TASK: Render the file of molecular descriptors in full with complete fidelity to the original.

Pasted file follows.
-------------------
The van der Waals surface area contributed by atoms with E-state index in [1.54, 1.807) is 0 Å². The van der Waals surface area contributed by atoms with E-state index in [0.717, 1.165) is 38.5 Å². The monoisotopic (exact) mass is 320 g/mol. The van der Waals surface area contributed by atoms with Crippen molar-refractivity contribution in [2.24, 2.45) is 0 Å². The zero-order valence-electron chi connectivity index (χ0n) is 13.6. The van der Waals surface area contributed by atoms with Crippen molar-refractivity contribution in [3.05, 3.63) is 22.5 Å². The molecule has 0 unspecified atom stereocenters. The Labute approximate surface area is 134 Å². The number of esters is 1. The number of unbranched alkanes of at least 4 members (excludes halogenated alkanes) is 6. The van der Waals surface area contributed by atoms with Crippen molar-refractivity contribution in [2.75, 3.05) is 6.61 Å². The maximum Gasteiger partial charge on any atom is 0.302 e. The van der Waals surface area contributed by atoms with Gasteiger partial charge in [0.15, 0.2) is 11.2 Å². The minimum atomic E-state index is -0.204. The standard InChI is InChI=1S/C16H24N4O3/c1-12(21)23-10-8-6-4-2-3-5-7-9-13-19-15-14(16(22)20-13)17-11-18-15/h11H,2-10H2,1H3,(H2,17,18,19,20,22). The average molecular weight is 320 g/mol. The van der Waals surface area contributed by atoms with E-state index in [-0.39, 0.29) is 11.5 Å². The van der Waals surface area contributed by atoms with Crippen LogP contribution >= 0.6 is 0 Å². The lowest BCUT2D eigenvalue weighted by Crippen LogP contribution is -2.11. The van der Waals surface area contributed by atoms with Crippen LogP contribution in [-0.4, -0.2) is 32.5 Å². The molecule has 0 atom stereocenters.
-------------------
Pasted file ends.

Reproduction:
The van der Waals surface area contributed by atoms with E-state index in [1.54, 1.807) is 0 Å². The van der Waals surface area contributed by atoms with E-state index in [0.717, 1.165) is 38.5 Å². The monoisotopic (exact) mass is 320 g/mol. The van der Waals surface area contributed by atoms with Crippen molar-refractivity contribution in [2.24, 2.45) is 0 Å². The zero-order valence-electron chi connectivity index (χ0n) is 13.6. The van der Waals surface area contributed by atoms with Crippen molar-refractivity contribution in [3.05, 3.63) is 22.5 Å². The molecule has 0 unspecified atom stereocenters. The Labute approximate surface area is 134 Å². The number of esters is 1. The number of unbranched alkanes of at least 4 members (excludes halogenated alkanes) is 6. The van der Waals surface area contributed by atoms with Crippen molar-refractivity contribution in [2.75, 3.05) is 6.61 Å². The maximum Gasteiger partial charge on any atom is 0.302 e. The van der Waals surface area contributed by atoms with Gasteiger partial charge in [0.15, 0.2) is 11.2 Å². The minimum atomic E-state index is -0.204. The standard InChI is InChI=1S/C16H24N4O3/c1-12(21)23-10-8-6-4-2-3-5-7-9-13-19-15-14(16(22)20-13)17-11-18-15/h11H,2-10H2,1H3,(H2,17,18,19,20,22). The average molecular weight is 320 g/mol. The van der Waals surface area contributed by atoms with E-state index in [-0.39, 0.29) is 11.5 Å². The van der Waals surface area contributed by atoms with Crippen LogP contribution >= 0.6 is 0 Å². The lowest BCUT2D eigenvalue weighted by Crippen LogP contribution is -2.11. The van der Waals surface area contributed by atoms with Crippen LogP contribution in [-0.4, -0.2) is 32.5 Å². The molecule has 0 atom stereocenters.